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  By Edwin Arnold

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Mahabharata of Krishna-Dwaipayana Vyasa
translated by Kisari Mohan Ganguli

Mahabharata of Vyasa (Badarayana, krishna-dwaipayana) translated by Kisari Mohan Ganguli is perhaps the most complete translation available in public domain. Mahabharata is the most popular scripture of Hindus and Mahabharata is considered as the fifth veda. We hope this translation is helping you.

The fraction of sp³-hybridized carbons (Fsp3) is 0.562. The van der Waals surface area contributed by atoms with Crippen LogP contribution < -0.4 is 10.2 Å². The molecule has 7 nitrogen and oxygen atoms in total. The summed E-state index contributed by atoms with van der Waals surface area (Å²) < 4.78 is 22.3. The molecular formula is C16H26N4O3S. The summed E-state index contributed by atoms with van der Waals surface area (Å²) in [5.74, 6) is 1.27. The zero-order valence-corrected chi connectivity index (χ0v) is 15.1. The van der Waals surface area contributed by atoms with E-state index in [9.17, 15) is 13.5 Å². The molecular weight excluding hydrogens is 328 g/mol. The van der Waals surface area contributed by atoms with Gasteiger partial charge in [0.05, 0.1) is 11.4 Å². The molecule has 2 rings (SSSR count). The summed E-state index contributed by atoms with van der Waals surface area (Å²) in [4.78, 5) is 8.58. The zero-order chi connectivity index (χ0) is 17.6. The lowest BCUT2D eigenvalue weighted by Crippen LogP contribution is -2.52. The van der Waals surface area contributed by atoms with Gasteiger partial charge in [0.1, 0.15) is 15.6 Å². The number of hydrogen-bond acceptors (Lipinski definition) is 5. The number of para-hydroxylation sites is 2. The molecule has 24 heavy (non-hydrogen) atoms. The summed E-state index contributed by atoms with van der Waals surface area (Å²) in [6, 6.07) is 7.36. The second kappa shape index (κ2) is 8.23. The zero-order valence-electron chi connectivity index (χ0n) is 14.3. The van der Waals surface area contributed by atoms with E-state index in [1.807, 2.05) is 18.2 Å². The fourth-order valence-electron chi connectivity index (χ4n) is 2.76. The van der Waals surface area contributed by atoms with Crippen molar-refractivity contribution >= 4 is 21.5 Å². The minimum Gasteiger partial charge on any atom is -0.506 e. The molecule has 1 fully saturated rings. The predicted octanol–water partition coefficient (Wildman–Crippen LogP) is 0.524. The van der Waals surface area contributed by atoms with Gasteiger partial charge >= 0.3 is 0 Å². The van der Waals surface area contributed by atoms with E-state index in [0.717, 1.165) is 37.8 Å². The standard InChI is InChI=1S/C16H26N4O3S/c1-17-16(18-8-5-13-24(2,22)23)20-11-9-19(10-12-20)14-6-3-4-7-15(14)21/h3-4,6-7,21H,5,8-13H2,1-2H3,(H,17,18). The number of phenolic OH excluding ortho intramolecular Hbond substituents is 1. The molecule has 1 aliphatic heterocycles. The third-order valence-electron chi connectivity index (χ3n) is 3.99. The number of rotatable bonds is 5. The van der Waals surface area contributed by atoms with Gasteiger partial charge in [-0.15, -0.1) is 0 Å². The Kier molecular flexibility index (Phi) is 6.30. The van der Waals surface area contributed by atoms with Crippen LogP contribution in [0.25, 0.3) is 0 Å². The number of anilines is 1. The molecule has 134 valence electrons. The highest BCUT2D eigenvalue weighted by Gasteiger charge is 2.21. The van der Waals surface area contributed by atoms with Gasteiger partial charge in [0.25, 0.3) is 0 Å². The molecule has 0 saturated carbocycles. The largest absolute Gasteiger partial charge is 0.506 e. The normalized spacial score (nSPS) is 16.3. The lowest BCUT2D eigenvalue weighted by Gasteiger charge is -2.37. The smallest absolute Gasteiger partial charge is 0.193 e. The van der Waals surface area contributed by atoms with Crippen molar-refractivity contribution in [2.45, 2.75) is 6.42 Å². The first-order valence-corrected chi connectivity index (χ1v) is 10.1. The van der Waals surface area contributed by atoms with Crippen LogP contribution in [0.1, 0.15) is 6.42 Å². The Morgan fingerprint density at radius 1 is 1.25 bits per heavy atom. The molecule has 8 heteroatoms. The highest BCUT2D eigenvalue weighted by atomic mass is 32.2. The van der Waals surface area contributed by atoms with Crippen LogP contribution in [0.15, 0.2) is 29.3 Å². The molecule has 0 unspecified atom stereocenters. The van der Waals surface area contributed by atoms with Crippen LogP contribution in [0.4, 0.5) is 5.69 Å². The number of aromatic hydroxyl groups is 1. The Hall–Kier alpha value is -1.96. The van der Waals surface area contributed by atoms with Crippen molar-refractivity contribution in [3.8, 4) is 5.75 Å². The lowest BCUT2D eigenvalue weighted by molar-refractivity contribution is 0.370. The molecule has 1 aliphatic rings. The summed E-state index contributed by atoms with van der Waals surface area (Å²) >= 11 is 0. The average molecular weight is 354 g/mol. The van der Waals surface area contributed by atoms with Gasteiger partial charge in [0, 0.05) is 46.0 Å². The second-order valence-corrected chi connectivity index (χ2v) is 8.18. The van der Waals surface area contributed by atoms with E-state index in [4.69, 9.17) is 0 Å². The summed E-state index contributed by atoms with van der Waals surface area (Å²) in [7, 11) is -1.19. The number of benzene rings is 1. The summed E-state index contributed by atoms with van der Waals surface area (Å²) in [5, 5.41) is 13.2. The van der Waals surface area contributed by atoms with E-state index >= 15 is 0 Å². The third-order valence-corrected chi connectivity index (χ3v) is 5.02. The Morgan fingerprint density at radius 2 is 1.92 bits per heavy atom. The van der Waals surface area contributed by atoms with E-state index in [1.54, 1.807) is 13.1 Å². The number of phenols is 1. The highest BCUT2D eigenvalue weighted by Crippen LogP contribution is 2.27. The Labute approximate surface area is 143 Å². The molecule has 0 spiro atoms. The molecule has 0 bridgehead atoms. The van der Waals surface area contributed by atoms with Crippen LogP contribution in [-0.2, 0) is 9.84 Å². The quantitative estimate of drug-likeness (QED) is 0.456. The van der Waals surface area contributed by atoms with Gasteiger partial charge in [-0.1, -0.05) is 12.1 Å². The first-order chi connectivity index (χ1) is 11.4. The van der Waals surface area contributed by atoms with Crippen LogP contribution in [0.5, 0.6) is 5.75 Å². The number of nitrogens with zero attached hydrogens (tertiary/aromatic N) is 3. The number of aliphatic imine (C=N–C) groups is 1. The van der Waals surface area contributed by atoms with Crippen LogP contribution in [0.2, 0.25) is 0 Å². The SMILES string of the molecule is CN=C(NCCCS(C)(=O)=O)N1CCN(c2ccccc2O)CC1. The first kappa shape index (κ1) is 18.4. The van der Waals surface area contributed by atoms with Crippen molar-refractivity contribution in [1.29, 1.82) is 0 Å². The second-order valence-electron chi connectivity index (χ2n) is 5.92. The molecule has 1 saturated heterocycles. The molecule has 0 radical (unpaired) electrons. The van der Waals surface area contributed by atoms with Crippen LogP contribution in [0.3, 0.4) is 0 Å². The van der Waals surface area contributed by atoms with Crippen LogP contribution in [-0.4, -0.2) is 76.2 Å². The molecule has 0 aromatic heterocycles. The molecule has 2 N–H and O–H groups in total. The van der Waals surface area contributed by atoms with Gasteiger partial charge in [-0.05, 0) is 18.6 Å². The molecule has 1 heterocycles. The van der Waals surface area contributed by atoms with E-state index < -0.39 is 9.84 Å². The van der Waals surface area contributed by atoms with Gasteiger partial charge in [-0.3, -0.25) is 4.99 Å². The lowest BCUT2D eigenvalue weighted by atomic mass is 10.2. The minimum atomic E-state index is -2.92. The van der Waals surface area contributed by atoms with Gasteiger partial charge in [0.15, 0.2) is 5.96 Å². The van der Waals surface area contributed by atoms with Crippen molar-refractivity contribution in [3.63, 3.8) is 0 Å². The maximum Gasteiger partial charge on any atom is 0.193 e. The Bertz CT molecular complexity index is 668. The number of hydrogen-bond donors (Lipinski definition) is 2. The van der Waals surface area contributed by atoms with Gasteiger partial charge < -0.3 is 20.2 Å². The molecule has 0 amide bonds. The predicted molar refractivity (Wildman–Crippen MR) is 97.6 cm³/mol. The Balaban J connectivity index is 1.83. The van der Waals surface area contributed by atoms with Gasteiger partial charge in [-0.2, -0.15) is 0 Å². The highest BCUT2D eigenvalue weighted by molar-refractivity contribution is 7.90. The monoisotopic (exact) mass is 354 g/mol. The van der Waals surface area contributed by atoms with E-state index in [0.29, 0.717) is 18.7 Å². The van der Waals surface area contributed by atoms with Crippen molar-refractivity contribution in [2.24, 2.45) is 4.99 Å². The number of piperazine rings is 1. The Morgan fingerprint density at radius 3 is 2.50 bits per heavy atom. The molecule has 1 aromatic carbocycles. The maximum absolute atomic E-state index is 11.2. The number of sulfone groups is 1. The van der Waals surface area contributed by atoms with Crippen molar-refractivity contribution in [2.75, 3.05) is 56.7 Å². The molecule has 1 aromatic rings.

"Dhritarashtra said, 'Beholding Duryodhana struck down in battle by Bhimasena, what, O Sanjaya, did the Pandavas and the Srinjayas do?'